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Maybe you’ve heard. A Barnard College student named Tessa Majors, who dyed her hair green and sang in a band called Patient 0, was killed on December 11. Stabbed in Morningside Park, just blocks from campus. Police believe it was a robbery gone terribly, tragically wrong. A robbery allegedly committed by teens ages 13 and 14.
A parent’s nightmare
This is a parent’s sweat-drenched, gut-gripping nightmare. Especially if your daughter is also a first-year student at Barnard. Especially if, on a rainy Sunday at the end of Family Weekend in October, that daughter led you on a shortcut to her favorite cafe in Harlem, down the twisting stone steps into the woodsy tangle of Morningside Park, the exact spot where, about two months later, someone stabbed Majors until feathers flew out of her coat.
You don’t need to have a college-aged daughter to find this news unmooring and grievously sad: what world do we inhabit in which children barely into their teens are capable of stabbing another human being? You don’t need to be a parent to hunt desperately for something to make this senseless act coherent. A narrative. An epiphany. A why.
Our daughter’s text came that Wednesday night, several hours after Majors staggered up those stone steps and collapsed in a crosswalk, where a school security officer found her. “I’m here and safe, but…” our daughter’s message began.
Six hours later, after staying up all night with friends whose frantic texting to classmates—“Are you okay? Where are you?”—had yielded to shock and tears, she sent us a link to a New York Times article that included the first, spare details of the attack.
A reflection of ourselves
Over the next days, my stomach roiled and my tears spilled each time I thought of someone else who would be altered forever by this death: Majors’s family, of course, but also her roommate and professors. Her high-school teachers. Neighbors and bandmates and childhood friends. Everyone whose lives she brushed in a too-brief 18 years.
I also watched in grief and fascination as this incident quickly became a kind of Rorschach for those who heard and responded to it, a scaffold for each person’s story of the world.
A Fox News article proclaimed the murder was a result of “socialist leftist” efforts to reverse the anti-crime policies of former New York mayor Rudy Giuliani. A union official from the New York Police Department suggested Majors was in the park to buy marijuana (he apologized after outrage from her family) and that the problem was lax enforcement of drug possession laws.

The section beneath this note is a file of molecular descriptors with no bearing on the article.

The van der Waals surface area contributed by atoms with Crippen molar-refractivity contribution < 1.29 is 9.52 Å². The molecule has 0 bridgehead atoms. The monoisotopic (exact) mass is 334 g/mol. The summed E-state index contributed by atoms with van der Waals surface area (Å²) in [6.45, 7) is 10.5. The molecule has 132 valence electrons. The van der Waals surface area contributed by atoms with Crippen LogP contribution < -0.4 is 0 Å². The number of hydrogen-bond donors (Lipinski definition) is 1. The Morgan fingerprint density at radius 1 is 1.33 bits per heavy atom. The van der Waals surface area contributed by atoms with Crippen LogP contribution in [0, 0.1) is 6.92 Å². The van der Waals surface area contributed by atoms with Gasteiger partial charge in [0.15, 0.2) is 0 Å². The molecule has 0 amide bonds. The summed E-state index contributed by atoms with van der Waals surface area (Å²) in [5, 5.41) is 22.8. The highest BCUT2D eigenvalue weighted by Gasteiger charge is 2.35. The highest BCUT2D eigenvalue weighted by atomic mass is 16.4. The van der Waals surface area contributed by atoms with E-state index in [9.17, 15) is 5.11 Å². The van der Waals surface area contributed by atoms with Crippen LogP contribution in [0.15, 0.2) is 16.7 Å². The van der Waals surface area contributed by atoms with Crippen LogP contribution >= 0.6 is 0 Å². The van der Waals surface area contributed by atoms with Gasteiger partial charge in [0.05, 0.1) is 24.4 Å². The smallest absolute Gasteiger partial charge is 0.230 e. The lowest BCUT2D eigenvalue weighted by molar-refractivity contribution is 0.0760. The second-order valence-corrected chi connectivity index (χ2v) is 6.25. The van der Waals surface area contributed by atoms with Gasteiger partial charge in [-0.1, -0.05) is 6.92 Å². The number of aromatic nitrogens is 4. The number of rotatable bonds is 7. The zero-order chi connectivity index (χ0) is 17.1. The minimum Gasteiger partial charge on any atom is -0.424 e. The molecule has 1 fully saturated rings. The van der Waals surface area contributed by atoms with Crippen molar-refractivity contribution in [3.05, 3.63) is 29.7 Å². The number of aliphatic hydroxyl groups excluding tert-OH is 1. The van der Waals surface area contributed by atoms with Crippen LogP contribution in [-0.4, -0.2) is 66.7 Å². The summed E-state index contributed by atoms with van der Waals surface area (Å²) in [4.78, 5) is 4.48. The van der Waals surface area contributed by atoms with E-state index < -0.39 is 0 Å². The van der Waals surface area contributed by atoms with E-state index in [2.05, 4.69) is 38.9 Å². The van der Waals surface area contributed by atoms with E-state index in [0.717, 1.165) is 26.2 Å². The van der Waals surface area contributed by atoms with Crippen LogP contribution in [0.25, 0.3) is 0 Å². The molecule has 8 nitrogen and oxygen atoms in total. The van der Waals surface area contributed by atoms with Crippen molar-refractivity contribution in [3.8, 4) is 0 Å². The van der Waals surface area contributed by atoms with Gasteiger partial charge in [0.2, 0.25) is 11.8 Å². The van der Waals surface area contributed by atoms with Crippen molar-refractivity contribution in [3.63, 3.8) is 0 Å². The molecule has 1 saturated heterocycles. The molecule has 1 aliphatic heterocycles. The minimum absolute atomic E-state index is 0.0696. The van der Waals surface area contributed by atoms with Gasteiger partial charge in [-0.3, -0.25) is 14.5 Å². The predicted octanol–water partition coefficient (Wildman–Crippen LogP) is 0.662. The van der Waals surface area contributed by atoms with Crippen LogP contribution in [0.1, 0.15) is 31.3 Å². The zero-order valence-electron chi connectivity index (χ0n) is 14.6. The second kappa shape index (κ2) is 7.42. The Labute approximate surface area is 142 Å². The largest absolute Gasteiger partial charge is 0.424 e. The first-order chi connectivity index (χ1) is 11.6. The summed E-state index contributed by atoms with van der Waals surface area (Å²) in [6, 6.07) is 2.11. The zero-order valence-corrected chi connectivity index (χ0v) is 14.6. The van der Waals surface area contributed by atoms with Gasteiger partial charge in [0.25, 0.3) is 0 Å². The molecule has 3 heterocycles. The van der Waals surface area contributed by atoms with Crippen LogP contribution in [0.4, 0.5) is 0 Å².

My mother wanted to arm her granddaughter with Mace. My aunt urged her not to go anywhere alone. A New York colleague, jaded by her own experience of being robbed at gunpoint while at Temple University in the early 1980s, texted that such crimes “are just the world we live in.”
Others saw in the incident a parable of inequity, a growing wealth divide exemplified by students on an elite college campus and have-nots from a gentrifying neighborhood. Or a tale of systemic brokenness, a failure of schools, clinics, and social services to recognize and help severely troubled kids.
The children’s story
My daughter came home for the weekend. I felt blessed. I pictured the empty bed in Majors’s childhood room. I felt sick. And I began to wonder about the alleged perpetrators’ stories. What had happened to those children—remember, at 13 and 14, those boys are children—between babyhood and now?
I know enough about childhood trauma and brain development to imagine that somewhere in the flashpoint of that robbery—perhaps when, as a 13-year-old suspect told police, Majors bit one of her attacker’s fingers—their still-in-formation brains flooded with cortisol and the primal fight-or-flight reflex might have taken over. It’s possible that another teenage boy identified as a suspect in the killing—a 14-year-old found, questioned, and released Thursday after a two-week hunt by the NYPD—barely remembers what occurred. We may never learn the complete story.
For all kids
For now, I am doing what feels most urgent and, I hope, most healing: I text my daughter often, hug her when I can, ask about fear and sorrow and survivor’s guilt, encourage her to eat and sleep and exercise.
Also, I am telling her what I believe: that while the world holds much more good than evil, there is a certain amount of horror from which money and Mace will not protect us. That we each must find our own line between caution and courage. That we must still, always, work together toward justice, protection, and peace.
One thing I know: my kid’s life is bound up with the life of a young teenage boy who spent part of his winter break in a police interrogation room. Not only because her classmate allegedly became his victim. But because my child—and yours—won’t truly be safe until we make possible for all kids what we desperately wish for our own.
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